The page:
While you're busy nurturing customers, managing employees, and juggling finances, you may not be thinking of the day when you'll leave it all behind. But sometime this year, you owe it to yourself-and your business-to give serious attention to your exit strategy.
Ensuring an orderly transition isn't something you can do in a week or a month-or even a year. It takes long-term planning, expert guidance, and even a little bit of luck. And if you're part of the post-war baby boom generation, it will take a special effort to set yourself apart from what will soon be a very crowded field of retiring entrepreneurs.
It's All in the Planning
Among the most common exit strategies for SMB channel partners is a sale to a competitor, an employee or partner buyout, a transfer to a family member, or a sale to a large company. In a worst-case scenario, some owners find they must resort to a wind-down in which they simply sell off their assets.
The difference between a win and a wind-down, experts say, is advance planning.
According to Singu Srinivas, a partner at Chicago-based Waterstone Management Group LLC, a boutique management and consulting firm, "Just as a small business plans for its next quarterly budget, there needs to be a long-term plan for the sale of the business. After all," he says, "you've put blood, sweat, and hard investment dollars into your business. You need an exit plan to ensure you get a return on that investment."
Despite the importance of a plan, Srinivas notes, "Ninety-five percent of businesses agree that an exit plan is important. But 75 percent to 90 percent don't have one."
Your plan may be more complicated if you have one or more business partners-especially if they are on a different retirement schedule than you. In those cases, Srinivas suggests, "If your partner has the wherewithal to buy you out, that's great. But often, they won't have the cash, so a multiyear earn-out may be in order."
The Risk of Getting Less
Without a plan, says Larry Schulze, principal consultant for The Taylor Business Group, an IT solution provider-focused business consultancy in Kansas City, Mo., "The risk is that you will have to sell for less than you want. Also, your employees, clients, and family members may suffer. Anytime you have an auction on the courthouse steps, you run the risk of not getting the full value for your business.
"You can't be there forever," Schulze adds. "So you need to prepare for whatever the end may be. The more prepared you are, the more you'll get out of your business."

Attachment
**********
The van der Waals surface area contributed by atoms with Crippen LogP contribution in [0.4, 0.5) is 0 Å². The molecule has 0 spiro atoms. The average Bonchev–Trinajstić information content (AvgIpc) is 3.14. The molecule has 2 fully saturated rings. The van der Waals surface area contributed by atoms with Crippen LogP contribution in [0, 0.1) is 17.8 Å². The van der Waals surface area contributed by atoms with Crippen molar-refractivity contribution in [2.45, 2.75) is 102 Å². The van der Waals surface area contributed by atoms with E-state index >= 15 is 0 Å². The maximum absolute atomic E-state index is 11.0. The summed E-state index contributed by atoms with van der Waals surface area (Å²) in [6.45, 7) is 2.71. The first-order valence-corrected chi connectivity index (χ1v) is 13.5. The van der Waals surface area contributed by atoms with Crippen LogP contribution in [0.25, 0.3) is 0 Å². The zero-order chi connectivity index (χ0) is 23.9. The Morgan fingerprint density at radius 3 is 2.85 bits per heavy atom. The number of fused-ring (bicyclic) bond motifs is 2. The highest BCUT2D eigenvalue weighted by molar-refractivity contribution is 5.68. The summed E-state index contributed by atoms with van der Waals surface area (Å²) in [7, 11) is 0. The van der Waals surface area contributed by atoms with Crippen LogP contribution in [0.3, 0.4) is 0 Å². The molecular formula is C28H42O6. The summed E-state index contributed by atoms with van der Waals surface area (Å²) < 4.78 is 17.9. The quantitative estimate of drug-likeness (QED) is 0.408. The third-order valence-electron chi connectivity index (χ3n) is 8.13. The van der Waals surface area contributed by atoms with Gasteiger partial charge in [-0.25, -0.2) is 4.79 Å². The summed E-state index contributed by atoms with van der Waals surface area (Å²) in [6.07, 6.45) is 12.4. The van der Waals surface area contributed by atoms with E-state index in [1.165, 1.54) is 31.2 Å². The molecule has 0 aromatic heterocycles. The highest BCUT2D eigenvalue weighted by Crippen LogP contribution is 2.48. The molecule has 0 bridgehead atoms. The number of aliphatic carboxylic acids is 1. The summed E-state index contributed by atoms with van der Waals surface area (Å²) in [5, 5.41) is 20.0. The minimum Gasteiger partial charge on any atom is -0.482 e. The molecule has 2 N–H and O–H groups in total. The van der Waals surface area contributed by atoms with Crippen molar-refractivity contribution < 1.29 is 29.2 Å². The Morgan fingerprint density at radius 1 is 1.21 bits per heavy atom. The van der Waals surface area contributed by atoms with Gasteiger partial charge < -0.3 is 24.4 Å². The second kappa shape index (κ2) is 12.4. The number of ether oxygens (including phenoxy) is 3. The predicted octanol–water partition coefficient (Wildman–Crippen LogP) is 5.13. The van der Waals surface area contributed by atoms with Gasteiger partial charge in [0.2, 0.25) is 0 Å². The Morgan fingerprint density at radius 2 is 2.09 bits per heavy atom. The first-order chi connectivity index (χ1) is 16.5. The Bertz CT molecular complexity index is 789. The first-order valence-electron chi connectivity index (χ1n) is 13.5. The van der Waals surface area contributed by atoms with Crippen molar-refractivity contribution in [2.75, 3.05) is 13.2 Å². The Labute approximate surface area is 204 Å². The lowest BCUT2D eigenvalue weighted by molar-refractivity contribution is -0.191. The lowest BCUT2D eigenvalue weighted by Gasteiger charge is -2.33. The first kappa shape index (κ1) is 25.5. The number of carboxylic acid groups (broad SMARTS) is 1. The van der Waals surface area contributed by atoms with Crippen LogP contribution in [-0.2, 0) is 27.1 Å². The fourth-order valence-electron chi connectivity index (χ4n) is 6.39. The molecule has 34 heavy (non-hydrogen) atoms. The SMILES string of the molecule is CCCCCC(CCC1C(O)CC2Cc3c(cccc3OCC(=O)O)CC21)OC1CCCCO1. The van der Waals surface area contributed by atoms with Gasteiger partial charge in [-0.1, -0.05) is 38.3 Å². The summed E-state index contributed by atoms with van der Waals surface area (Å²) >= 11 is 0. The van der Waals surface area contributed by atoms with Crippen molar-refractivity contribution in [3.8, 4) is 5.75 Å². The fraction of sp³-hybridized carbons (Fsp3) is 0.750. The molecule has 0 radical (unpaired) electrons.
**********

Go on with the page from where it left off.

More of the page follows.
Where to Begin
What does it take to prepare? "The first step is to get a realistic valuation of your business," says Jerry Mills, CEO and managing partner of Mesa, Ariz.-based B2B CFO. That may involve hiring an appraiser, he says. Or, it may simply require an objective and honest self-evaluation. Either way, Mills warns, be prepared to face a hard reality. "Business owners are usually very disappointed by their valuations. They find that after taxes, debts, and employees, there's not enough to retire on."
Therefore, the second step, according to Mills, "is to ask what value you need-and then begin the process of getting there. For example," he says, "you may have a value of $5 million, but you need $9 million. There are things you can do to increase from $5 million to $9 million, and you have to roll up your sleeves and get that done."
Mills, who also authored The Exit Strategy Handbook, likens the process to selling your house. "You can sell it quickly at a low price. But if you want to get full value, you need to take the time to paint and fix up the kitchen."
Among the strategies that can make a channel partner's business more attractive, Srinivas says, are expanding your customer base, locking in customer contracts, and increasing managed services and subscription revenues. Srinivas cites mindSHIFT Technologies Inc. as an example of a company that had the right business model to attract a major buyer. In 2012, this Pennsylvania-based MSP was acquired by Best Buy.
The Coming Tsunami
The market for business owners is about to change dramatically, according to Mills. In recent years, he says, about 8,000 privately held businesses were sold in the United States annually. But with the baby boom generation rapidly moving into retirement age, that number could increase to as many as 378,000 annually.
"This has never happened before in the history of mankind," Mills says. "The question is, who will be the buyers for all these businesses? If these boomers get desperate, they will be willing to lower their prices, which will dramatically affect the market."
When to start? Yesterday
Srinivas suggests that the best time to plan your exit is the day you start your business. Failing that, he says, "Make a plan part of next year's overall planning cycle in October or November. Then, update it annually-even if your exit is five to 10 years away."
As you develop your plan, Mills recommends, "Surround yourself with a team of professionals who can help you." That team may consist of a team leader, a mergers and acquisitions specialist, attorney, tax specialists, auditors, wealth managers, and key employees.
Perhaps the most difficult step for any entrepreneur is the one that leads to gradually divorcing yourself from the business. But Schulze advises that your greatest legacy may be a business that no longer requires your presence. "If it's all about you-you're the rainmaker, you handle all the financials, marketing, everything-what value is there? You need to find a way to work yourself out of the business."